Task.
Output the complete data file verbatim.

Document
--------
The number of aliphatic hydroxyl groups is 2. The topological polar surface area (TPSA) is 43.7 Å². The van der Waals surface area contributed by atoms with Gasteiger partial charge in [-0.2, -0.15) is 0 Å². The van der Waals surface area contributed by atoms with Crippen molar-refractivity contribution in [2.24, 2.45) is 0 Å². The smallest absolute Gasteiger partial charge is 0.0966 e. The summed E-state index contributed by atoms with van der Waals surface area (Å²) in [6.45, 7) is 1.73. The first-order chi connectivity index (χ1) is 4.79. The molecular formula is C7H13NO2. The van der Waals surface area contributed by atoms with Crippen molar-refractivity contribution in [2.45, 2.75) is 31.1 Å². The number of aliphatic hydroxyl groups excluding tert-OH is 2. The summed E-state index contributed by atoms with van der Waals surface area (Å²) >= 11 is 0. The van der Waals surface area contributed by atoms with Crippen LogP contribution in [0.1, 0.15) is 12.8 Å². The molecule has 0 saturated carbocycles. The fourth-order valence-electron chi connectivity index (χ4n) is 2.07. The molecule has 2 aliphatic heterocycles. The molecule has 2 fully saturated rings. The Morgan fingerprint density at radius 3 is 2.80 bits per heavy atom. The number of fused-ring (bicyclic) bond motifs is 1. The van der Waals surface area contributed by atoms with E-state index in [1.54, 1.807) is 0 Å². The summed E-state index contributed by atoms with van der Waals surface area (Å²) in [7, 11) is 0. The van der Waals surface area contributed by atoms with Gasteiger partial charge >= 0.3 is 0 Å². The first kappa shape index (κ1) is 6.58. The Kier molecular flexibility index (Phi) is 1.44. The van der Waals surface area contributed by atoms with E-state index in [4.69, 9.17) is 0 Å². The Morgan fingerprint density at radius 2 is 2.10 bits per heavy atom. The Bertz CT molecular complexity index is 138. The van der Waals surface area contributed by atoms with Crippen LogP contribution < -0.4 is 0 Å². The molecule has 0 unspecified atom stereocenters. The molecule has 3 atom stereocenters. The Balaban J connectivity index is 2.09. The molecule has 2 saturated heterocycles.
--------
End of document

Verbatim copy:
The number of aliphatic hydroxyl groups is 2. The topological polar surface area (TPSA) is 43.7 Å². The van der Waals surface area contributed by atoms with Gasteiger partial charge in [-0.2, -0.15) is 0 Å². The van der Waals surface area contributed by atoms with Crippen molar-refractivity contribution in [2.24, 2.45) is 0 Å². The smallest absolute Gasteiger partial charge is 0.0966 e. The summed E-state index contributed by atoms with van der Waals surface area (Å²) in [6.45, 7) is 1.73. The first-order chi connectivity index (χ1) is 4.79. The molecular formula is C7H13NO2. The van der Waals surface area contributed by atoms with Crippen molar-refractivity contribution in [2.45, 2.75) is 31.1 Å². The number of aliphatic hydroxyl groups excluding tert-OH is 2. The summed E-state index contributed by atoms with van der Waals surface area (Å²) >= 11 is 0. The van der Waals surface area contributed by atoms with Crippen LogP contribution in [0.1, 0.15) is 12.8 Å². The molecule has 0 saturated carbocycles. The fourth-order valence-electron chi connectivity index (χ4n) is 2.07. The molecule has 2 aliphatic heterocycles. The molecule has 2 fully saturated rings. The Morgan fingerprint density at radius 3 is 2.80 bits per heavy atom. The number of fused-ring (bicyclic) bond motifs is 1. The van der Waals surface area contributed by atoms with E-state index in [1.54, 1.807) is 0 Å². The summed E-state index contributed by atoms with van der Waals surface area (Å²) in [7, 11) is 0. The van der Waals surface area contributed by atoms with Gasteiger partial charge >= 0.3 is 0 Å². The first kappa shape index (κ1) is 6.58. The Kier molecular flexibility index (Phi) is 1.44. The van der Waals surface area contributed by atoms with E-state index in [4.69, 9.17) is 0 Å². The Morgan fingerprint density at radius 2 is 2.10 bits per heavy atom. The Bertz CT molecular complexity index is 138. The van der Waals surface area contributed by atoms with Crippen LogP contribution < -0.4 is 0 Å². The molecule has 0 unspecified atom stereocenters. The molecule has 3 atom stereocenters. The Balaban J connectivity index is 2.09. The molecule has 2 saturated heterocycles.